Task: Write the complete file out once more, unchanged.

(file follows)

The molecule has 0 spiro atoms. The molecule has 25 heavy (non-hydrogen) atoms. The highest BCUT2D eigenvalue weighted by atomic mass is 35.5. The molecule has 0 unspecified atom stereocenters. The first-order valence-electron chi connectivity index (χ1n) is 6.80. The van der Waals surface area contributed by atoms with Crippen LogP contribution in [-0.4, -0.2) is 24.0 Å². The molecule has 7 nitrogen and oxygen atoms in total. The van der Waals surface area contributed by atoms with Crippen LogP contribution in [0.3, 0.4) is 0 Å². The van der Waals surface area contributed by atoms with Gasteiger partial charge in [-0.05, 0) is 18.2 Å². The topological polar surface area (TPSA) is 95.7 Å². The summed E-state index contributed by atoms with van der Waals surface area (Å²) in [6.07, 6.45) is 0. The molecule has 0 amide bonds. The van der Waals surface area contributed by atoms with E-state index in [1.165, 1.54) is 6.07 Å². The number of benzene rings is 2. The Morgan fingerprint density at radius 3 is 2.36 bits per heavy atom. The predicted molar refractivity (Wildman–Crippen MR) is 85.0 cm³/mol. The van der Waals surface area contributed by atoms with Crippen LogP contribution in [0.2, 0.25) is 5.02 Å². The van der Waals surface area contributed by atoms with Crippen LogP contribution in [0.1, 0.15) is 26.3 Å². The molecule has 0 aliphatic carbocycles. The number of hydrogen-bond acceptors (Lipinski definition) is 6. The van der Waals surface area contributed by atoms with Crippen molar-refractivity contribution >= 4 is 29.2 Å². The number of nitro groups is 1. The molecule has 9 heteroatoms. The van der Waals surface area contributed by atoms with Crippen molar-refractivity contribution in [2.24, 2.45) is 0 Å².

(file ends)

The molecule has 0 spiro atoms. The molecule has 25 heavy (non-hydrogen) atoms. The highest BCUT2D eigenvalue weighted by atomic mass is 35.5. The molecule has 0 unspecified atom stereocenters. The first-order valence-electron chi connectivity index (χ1n) is 6.80. The van der Waals surface area contributed by atoms with Crippen LogP contribution in [-0.4, -0.2) is 24.0 Å². The molecule has 7 nitrogen and oxygen atoms in total. The van der Waals surface area contributed by atoms with Crippen LogP contribution in [0.3, 0.4) is 0 Å². The van der Waals surface area contributed by atoms with Gasteiger partial charge in [-0.05, 0) is 18.2 Å². The topological polar surface area (TPSA) is 95.7 Å². The summed E-state index contributed by atoms with van der Waals surface area (Å²) in [6.07, 6.45) is 0. The molecule has 0 amide bonds. The van der Waals surface area contributed by atoms with E-state index in [1.165, 1.54) is 6.07 Å². The number of benzene rings is 2. The Morgan fingerprint density at radius 3 is 2.36 bits per heavy atom. The predicted molar refractivity (Wildman–Crippen MR) is 85.0 cm³/mol. The van der Waals surface area contributed by atoms with Crippen LogP contribution in [0.2, 0.25) is 5.02 Å². The van der Waals surface area contributed by atoms with Crippen LogP contribution in [0.1, 0.15) is 26.3 Å². The molecule has 0 aliphatic carbocycles. The number of hydrogen-bond acceptors (Lipinski definition) is 6. The van der Waals surface area contributed by atoms with Crippen molar-refractivity contribution >= 4 is 29.2 Å². The number of nitro groups is 1. The molecule has 9 heteroatoms. The van der Waals surface area contributed by atoms with Crippen molar-refractivity contribution in [2.24, 2.45) is 0 Å².